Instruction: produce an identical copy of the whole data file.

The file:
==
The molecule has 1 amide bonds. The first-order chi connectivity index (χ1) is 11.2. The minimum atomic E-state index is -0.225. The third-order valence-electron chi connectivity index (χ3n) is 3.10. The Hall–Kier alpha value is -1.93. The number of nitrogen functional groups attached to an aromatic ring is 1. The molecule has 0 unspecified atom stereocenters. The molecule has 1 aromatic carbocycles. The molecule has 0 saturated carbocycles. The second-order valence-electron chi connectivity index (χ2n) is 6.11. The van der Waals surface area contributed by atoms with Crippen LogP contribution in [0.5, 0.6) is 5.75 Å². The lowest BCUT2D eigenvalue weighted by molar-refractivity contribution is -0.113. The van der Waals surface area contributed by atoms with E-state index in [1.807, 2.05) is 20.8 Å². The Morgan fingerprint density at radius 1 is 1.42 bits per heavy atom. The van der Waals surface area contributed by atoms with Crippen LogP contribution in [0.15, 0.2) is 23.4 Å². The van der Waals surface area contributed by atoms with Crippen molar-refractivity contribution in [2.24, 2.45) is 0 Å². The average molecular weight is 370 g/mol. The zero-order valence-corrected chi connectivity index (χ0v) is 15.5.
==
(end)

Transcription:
The molecule has 1 amide bonds. The first-order chi connectivity index (χ1) is 11.2. The minimum atomic E-state index is -0.225. The third-order valence-electron chi connectivity index (χ3n) is 3.10. The Hall–Kier alpha value is -1.93. The number of nitrogen functional groups attached to an aromatic ring is 1. The molecule has 0 unspecified atom stereocenters. The molecule has 1 aromatic carbocycles. The molecule has 0 saturated carbocycles. The second-order valence-electron chi connectivity index (χ2n) is 6.11. The van der Waals surface area contributed by atoms with Crippen LogP contribution in [0.5, 0.6) is 5.75 Å². The lowest BCUT2D eigenvalue weighted by molar-refractivity contribution is -0.113. The van der Waals surface area contributed by atoms with E-state index in [1.807, 2.05) is 20.8 Å². The Morgan fingerprint density at radius 1 is 1.42 bits per heavy atom. The van der Waals surface area contributed by atoms with Crippen LogP contribution in [0.15, 0.2) is 23.4 Å². The van der Waals surface area contributed by atoms with Crippen molar-refractivity contribution in [2.24, 2.45) is 0 Å². The average molecular weight is 370 g/mol. The zero-order valence-corrected chi connectivity index (χ0v) is 15.5.